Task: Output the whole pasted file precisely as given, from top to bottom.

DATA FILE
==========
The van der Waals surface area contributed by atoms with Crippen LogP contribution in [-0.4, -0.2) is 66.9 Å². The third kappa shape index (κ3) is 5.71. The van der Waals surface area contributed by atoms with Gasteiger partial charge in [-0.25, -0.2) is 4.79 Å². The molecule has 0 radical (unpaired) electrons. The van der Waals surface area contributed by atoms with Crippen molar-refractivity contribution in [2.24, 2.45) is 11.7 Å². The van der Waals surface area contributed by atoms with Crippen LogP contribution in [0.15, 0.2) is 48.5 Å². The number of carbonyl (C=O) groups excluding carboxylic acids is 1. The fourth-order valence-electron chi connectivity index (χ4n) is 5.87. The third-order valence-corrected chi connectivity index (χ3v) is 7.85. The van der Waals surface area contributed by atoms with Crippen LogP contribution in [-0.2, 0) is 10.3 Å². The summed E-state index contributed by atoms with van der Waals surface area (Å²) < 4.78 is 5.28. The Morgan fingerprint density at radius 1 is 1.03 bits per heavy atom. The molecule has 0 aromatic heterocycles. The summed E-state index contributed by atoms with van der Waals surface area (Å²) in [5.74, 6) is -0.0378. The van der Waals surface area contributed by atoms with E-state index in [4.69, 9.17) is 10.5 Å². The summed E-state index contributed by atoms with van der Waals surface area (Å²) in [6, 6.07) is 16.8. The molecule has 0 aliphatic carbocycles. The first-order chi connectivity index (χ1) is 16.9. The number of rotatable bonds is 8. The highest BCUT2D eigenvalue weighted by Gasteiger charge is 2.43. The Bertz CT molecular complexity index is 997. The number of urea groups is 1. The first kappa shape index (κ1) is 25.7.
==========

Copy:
The van der Waals surface area contributed by atoms with Crippen LogP contribution in [-0.4, -0.2) is 66.9 Å². The third kappa shape index (κ3) is 5.71. The van der Waals surface area contributed by atoms with Gasteiger partial charge in [-0.25, -0.2) is 4.79 Å². The molecule has 0 radical (unpaired) electrons. The van der Waals surface area contributed by atoms with Crippen molar-refractivity contribution in [2.24, 2.45) is 11.7 Å². The van der Waals surface area contributed by atoms with Crippen LogP contribution in [0.15, 0.2) is 48.5 Å². The number of carbonyl (C=O) groups excluding carboxylic acids is 1. The fourth-order valence-electron chi connectivity index (χ4n) is 5.87. The third-order valence-corrected chi connectivity index (χ3v) is 7.85. The van der Waals surface area contributed by atoms with Crippen LogP contribution in [-0.2, 0) is 10.3 Å². The summed E-state index contributed by atoms with van der Waals surface area (Å²) < 4.78 is 5.28. The Morgan fingerprint density at radius 1 is 1.03 bits per heavy atom. The molecule has 0 aromatic heterocycles. The summed E-state index contributed by atoms with van der Waals surface area (Å²) in [5.74, 6) is -0.0378. The van der Waals surface area contributed by atoms with E-state index in [4.69, 9.17) is 10.5 Å². The summed E-state index contributed by atoms with van der Waals surface area (Å²) in [6, 6.07) is 16.8. The molecule has 0 aliphatic carbocycles. The first-order chi connectivity index (χ1) is 16.9. The number of rotatable bonds is 8. The highest BCUT2D eigenvalue weighted by Gasteiger charge is 2.43. The Bertz CT molecular complexity index is 997. The number of urea groups is 1. The first kappa shape index (κ1) is 25.7.